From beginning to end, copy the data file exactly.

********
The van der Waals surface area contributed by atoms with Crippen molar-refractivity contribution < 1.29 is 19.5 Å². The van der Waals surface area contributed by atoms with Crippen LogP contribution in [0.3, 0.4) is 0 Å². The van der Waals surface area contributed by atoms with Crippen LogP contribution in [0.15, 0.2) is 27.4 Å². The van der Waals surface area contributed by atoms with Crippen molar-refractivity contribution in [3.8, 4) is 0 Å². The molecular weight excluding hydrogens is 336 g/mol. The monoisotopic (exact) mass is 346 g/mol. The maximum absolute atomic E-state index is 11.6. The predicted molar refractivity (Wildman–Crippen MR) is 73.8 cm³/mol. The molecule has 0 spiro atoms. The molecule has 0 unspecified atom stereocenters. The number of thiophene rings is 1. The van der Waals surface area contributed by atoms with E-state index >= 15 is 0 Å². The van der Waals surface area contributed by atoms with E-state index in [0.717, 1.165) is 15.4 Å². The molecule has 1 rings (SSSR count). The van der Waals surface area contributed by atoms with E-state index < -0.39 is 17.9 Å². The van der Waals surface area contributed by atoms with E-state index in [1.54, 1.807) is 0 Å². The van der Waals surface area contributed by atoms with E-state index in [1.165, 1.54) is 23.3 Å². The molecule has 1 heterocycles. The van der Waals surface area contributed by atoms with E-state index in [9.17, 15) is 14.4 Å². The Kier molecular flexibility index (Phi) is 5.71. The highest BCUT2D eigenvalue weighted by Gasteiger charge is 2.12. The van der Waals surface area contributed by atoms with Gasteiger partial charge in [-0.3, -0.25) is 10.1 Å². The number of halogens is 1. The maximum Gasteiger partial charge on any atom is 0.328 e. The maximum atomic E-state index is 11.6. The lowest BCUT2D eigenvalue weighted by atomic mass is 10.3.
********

The van der Waals surface area contributed by atoms with Crippen molar-refractivity contribution < 1.29 is 19.5 Å². The van der Waals surface area contributed by atoms with Crippen LogP contribution in [0.3, 0.4) is 0 Å². The van der Waals surface area contributed by atoms with Crippen LogP contribution in [0.15, 0.2) is 27.4 Å². The van der Waals surface area contributed by atoms with Crippen molar-refractivity contribution in [3.8, 4) is 0 Å². The molecular weight excluding hydrogens is 336 g/mol. The monoisotopic (exact) mass is 346 g/mol. The maximum absolute atomic E-state index is 11.6. The predicted molar refractivity (Wildman–Crippen MR) is 73.8 cm³/mol. The molecule has 0 spiro atoms. The molecule has 0 unspecified atom stereocenters. The number of thiophene rings is 1. The van der Waals surface area contributed by atoms with E-state index >= 15 is 0 Å². The van der Waals surface area contributed by atoms with E-state index in [0.717, 1.165) is 15.4 Å². The molecule has 1 rings (SSSR count). The van der Waals surface area contributed by atoms with E-state index < -0.39 is 17.9 Å². The van der Waals surface area contributed by atoms with E-state index in [1.54, 1.807) is 0 Å². The van der Waals surface area contributed by atoms with E-state index in [1.165, 1.54) is 23.3 Å². The molecule has 1 heterocycles. The van der Waals surface area contributed by atoms with E-state index in [9.17, 15) is 14.4 Å². The Kier molecular flexibility index (Phi) is 5.71. The highest BCUT2D eigenvalue weighted by Gasteiger charge is 2.12. The van der Waals surface area contributed by atoms with Gasteiger partial charge in [-0.3, -0.25) is 10.1 Å². The number of halogens is 1. The maximum Gasteiger partial charge on any atom is 0.328 e. The maximum atomic E-state index is 11.6. The lowest BCUT2D eigenvalue weighted by atomic mass is 10.3.